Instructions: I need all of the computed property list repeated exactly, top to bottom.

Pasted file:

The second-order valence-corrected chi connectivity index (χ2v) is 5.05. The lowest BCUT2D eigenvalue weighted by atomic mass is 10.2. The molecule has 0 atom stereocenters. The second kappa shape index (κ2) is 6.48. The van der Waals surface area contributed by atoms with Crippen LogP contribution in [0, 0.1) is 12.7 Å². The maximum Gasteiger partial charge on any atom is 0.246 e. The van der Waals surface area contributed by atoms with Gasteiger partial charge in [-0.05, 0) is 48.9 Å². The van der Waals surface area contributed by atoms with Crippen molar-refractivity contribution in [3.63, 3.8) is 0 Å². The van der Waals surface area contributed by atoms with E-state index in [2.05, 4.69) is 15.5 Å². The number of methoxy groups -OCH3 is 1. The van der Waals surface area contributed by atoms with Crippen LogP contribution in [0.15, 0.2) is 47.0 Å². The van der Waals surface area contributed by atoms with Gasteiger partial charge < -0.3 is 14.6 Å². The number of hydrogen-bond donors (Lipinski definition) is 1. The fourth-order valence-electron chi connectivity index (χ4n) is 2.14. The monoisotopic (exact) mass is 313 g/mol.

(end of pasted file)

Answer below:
The second-order valence-corrected chi connectivity index (χ2v) is 5.05. The lowest BCUT2D eigenvalue weighted by atomic mass is 10.2. The molecule has 0 atom stereocenters. The second kappa shape index (κ2) is 6.48. The van der Waals surface area contributed by atoms with Crippen LogP contribution in [0, 0.1) is 12.7 Å². The maximum Gasteiger partial charge on any atom is 0.246 e. The van der Waals surface area contributed by atoms with Gasteiger partial charge in [-0.05, 0) is 48.9 Å². The van der Waals surface area contributed by atoms with Crippen molar-refractivity contribution in [3.63, 3.8) is 0 Å². The van der Waals surface area contributed by atoms with E-state index in [2.05, 4.69) is 15.5 Å². The number of methoxy groups -OCH3 is 1. The van der Waals surface area contributed by atoms with Crippen LogP contribution in [0.15, 0.2) is 47.0 Å². The van der Waals surface area contributed by atoms with Gasteiger partial charge < -0.3 is 14.6 Å². The number of hydrogen-bond donors (Lipinski definition) is 1. The fourth-order valence-electron chi connectivity index (χ4n) is 2.14. The monoisotopic (exact) mass is 313 g/mol.